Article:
Loomis v. Ameritech Corp.

Decision Date27 February 2002
Docket NumberNo. 45A03-0012-CV-474.,45A03-0012-CV-474.
Citation764 N.E.2d 658
PartiesArthur E. LOOMIS, III, and, Linda D. Loomis, Appellants-Plaintiffs, v. AMERITECH CORP., Eichhorn & Eichhorn, and John McCrum, Appellees-Defendants.
CourtIndiana Appellate Court

Glenn S. Vician, Bowman, Heintz, Boscia & Vician, P.C., Merrillville, IN, Attorney for Appellant.

David C. Jensen, Robert J. Feldt, Scott B. Cockrum, Eichhorn & Eichhorn, Hammond, IN, Attorneys for Ameritech Corp.

Peter C. Bomberger, Stephen A. Tyler, Blackmun, Bomberger, Moran & Tyler, Highland, IN, Attorneys for John McCrum and Eichhorn & Eichhorn.



Arthur E. Loomis, III, ("Arthur") and Linda D. Loomis (collectively, the "Loomises") appeal the trial court's grant of motions for judgment on the pleadings in favor of Ameritech Corp. ("Ameritech") and Attorney John McCrum ("McCrum") and the law firm of Eichhorn & Eichhorn ("Eichhorn") (collectively "the Attorneys"). The Loomises raise two issues for our review, which we restate as: 1) whether the trial court erred by not expanding the tort of intentional interference with civil litigation by spoliation of evidence to include the spoliation of testimonial evidence; 2) whether Ameritech and the Attorneys are immune from suit because their actions arose out of their performance of their duties in a judicial proceeding; and 3) whether the Loomises' complaint sets out circumstances whereby relief could be granted under various other theories of liability.

We affirm.


In August of 1996, the Loomises filed a personal injury lawsuit against Ameritech arising out of a collision between Arthur's van and an Ameritech truck. Ameritech asserted release as one of their affirmative defenses.1 One of the issues that arose in the personal injury lawsuit was whether Ameritech fraudulently induced Arthur to sign a release that discharged all personal injury claims under the pretense that the release was needed only in order for Ameritech to pay for the repairs to Arthur's van. Darrel Wright ("Wright") witnessed the signing of the release.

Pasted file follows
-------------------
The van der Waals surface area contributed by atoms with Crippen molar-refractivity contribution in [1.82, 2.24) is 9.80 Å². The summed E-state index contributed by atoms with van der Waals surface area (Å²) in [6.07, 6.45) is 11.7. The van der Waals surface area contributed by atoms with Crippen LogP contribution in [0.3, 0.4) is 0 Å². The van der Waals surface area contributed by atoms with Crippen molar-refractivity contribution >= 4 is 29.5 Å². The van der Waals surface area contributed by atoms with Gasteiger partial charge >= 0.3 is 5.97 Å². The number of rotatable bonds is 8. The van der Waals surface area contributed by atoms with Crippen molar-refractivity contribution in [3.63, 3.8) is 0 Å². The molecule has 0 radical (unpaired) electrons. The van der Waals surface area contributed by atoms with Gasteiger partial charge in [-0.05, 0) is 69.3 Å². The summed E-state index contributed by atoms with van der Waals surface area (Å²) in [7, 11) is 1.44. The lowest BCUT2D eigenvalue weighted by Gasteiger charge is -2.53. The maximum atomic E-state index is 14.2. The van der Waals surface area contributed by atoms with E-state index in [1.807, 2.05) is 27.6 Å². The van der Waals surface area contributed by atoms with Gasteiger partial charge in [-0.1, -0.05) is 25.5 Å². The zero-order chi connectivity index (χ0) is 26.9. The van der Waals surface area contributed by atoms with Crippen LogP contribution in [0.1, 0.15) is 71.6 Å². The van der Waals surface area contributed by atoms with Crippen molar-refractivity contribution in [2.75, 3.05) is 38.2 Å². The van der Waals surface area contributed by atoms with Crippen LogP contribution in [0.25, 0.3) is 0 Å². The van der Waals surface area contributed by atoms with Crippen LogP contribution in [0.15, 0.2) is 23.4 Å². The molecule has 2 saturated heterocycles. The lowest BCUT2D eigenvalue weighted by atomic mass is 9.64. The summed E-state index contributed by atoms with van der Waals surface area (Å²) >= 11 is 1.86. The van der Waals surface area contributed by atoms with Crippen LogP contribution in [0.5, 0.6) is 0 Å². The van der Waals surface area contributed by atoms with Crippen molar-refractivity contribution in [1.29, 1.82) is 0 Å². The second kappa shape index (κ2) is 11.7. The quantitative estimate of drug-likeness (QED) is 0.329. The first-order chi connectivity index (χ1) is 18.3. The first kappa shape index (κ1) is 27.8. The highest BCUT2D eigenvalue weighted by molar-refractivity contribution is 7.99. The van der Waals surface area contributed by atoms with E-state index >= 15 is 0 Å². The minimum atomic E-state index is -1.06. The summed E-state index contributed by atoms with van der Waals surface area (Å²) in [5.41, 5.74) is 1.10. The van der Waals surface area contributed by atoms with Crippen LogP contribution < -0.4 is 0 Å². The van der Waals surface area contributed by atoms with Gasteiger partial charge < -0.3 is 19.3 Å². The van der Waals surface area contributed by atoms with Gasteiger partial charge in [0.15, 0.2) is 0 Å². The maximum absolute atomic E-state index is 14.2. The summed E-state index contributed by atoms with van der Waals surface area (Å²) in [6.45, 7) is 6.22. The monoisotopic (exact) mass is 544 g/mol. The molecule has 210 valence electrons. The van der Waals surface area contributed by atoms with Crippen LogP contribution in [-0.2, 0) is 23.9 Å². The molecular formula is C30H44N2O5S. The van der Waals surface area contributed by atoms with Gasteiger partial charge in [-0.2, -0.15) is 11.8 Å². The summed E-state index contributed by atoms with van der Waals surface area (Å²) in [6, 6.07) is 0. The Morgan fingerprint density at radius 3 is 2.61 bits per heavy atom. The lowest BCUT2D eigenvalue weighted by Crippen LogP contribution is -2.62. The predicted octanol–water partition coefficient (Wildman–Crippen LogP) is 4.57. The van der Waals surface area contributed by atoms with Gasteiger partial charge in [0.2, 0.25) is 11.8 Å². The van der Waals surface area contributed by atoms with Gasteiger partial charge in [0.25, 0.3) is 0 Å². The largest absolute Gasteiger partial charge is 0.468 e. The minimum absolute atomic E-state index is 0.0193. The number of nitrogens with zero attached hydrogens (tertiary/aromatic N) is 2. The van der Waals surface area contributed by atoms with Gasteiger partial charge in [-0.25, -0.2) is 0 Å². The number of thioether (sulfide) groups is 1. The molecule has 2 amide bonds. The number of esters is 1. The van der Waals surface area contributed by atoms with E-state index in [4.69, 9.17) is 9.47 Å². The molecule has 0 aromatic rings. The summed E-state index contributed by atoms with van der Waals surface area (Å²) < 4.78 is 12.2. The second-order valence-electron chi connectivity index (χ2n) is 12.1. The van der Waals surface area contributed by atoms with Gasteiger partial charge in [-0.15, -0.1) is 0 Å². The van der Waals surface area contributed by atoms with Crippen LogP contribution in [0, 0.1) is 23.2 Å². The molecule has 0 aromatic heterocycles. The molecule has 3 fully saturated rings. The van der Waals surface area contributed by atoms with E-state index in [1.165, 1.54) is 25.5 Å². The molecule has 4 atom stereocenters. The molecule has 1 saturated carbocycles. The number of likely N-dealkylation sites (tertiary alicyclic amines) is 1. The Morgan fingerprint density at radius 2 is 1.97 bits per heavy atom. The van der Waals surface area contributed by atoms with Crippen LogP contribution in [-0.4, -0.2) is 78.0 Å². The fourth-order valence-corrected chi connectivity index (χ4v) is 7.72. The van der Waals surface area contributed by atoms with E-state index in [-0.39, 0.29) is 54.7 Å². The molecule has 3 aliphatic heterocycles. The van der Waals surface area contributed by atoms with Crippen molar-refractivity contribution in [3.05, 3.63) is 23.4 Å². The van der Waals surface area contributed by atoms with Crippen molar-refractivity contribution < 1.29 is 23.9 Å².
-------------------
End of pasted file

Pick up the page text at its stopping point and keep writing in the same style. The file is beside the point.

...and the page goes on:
On December 8, 1999, while the Loomises' personal injury lawsuit against Ameritech was pending, the Loomises filed the suit that is the subject of this appeal against Ameritech and the Attorneys. The Loomises' complaint consisted of six counts. Counts I, II, and III apparently restated the causes of action from the personal injury suit.2 Counts IV and V related to alleged misconduct on the part of the Attorneys arising out of their defense of Ameritech in the personal injury suit. Count VI3 alleged Ameritech was liable for the actions of the Attorneys performed in the defense of Ameritech.